Industrial production in the United States for 2009 has dropped. Along with it, so has the price of coal. This has had a diverse effect on Carbon County because most of its coal is mined to be sold to electrical power plants. Total power generated from coal fell about 12 percent for the year, according to Kim Link of Arch Coal's external affairs.
Arch Coal operates two mines in Carbon County, the Skyline Mine and the Dugout Canyon. Neither operation has experienced any significant reductions in staff for 2009 besides long term downsizing plans, according to Link.
Although Utah as a whole only ranks around 13th in overall coal production for the United States, it produces around two percent of the nation's coal according to the National Mining Association in 2008. Carbon County is responsible for much of this production. As a result, tax revenues, as well as impact money and jobs place natural resources at the heart of the economy.
While Arch Coal is not the only mining operation in Carbon County, it is Utah's largest coal producer employing around 800 people statewide. The company also boasts revenues of $3.0 billion in 2008 making it also one of the nation's largest coal producers. With a national network of mines, Arch supplies roughly six percent of the nation's electricity. The company also ships coal to domestic and international steel manufacturers as well as international power producers.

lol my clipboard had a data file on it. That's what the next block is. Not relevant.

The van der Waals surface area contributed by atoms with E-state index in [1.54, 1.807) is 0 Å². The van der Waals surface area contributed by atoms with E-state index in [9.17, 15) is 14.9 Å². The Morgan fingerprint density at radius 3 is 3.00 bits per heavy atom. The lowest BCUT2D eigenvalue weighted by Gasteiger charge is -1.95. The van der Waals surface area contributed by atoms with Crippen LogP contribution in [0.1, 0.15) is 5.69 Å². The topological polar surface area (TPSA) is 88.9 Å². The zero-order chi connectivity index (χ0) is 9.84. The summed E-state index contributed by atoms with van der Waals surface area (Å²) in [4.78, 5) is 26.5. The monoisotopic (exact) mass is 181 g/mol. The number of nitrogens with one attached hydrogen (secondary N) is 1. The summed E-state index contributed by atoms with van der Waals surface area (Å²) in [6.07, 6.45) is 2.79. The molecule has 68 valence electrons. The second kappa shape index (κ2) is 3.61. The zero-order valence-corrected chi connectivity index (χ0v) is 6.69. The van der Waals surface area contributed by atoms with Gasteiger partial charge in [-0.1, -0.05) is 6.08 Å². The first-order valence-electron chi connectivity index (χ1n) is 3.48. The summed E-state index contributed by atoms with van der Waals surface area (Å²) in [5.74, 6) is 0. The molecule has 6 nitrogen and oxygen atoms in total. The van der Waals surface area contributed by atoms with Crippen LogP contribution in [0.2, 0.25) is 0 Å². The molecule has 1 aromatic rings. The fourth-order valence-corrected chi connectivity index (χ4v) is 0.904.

With so many of the area's fortunes tied to coal mining, it is apparent that the price of energy has a big influence on growth. But coal is not the only resource Carbon County produces. Oil and gas are also becoming increasingly important. However, since prices of oil and gas have also dropped over the last year, the impact they will have on the county is unclear.
"It's important that we're able to responsibly move forward with oil and gas," said county commissioner Bill Krompel by phone. "These things are not just important to Carbon County. School exchange lands get about $25 million from Carbon County mineral lease royalties. They're important to schools."
Eastern Utah is very focused on energy production. Because of the large area involved, it is also important to Utah as a whole.
"Over the last year there hasn't been much drilling or exploration and it's hurt us because (the energy industry) between revenues and jobs, it hurts the state economy as a whole." concluded Krompel.